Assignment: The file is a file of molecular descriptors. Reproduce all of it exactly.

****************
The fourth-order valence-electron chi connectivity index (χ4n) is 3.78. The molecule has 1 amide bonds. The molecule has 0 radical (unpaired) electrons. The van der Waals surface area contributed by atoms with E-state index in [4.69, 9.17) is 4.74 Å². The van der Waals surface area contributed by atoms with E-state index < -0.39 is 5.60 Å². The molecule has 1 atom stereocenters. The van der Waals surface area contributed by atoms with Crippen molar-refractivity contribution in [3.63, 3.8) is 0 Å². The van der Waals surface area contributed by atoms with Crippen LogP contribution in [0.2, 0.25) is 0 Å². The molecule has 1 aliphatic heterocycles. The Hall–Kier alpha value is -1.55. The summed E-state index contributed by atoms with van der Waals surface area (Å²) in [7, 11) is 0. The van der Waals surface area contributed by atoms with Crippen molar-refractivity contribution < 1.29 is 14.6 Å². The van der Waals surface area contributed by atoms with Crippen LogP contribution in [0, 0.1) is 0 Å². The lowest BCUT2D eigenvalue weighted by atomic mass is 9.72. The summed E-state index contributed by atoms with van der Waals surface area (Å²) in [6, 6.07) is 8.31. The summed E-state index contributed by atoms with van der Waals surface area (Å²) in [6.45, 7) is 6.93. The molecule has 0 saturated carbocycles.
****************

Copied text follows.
The fourth-order valence-electron chi connectivity index (χ4n) is 3.78. The molecule has 1 amide bonds. The molecule has 0 radical (unpaired) electrons. The van der Waals surface area contributed by atoms with E-state index in [4.69, 9.17) is 4.74 Å². The van der Waals surface area contributed by atoms with E-state index < -0.39 is 5.60 Å². The molecule has 1 atom stereocenters. The van der Waals surface area contributed by atoms with Crippen molar-refractivity contribution in [3.63, 3.8) is 0 Å². The van der Waals surface area contributed by atoms with Crippen LogP contribution in [0.2, 0.25) is 0 Å². The molecule has 1 aliphatic heterocycles. The Hall–Kier alpha value is -1.55. The summed E-state index contributed by atoms with van der Waals surface area (Å²) in [7, 11) is 0. The van der Waals surface area contributed by atoms with Crippen molar-refractivity contribution < 1.29 is 14.6 Å². The van der Waals surface area contributed by atoms with Crippen LogP contribution in [0, 0.1) is 0 Å². The lowest BCUT2D eigenvalue weighted by atomic mass is 9.72. The summed E-state index contributed by atoms with van der Waals surface area (Å²) in [6, 6.07) is 8.31. The summed E-state index contributed by atoms with van der Waals surface area (Å²) in [6.45, 7) is 6.93. The molecule has 0 saturated carbocycles.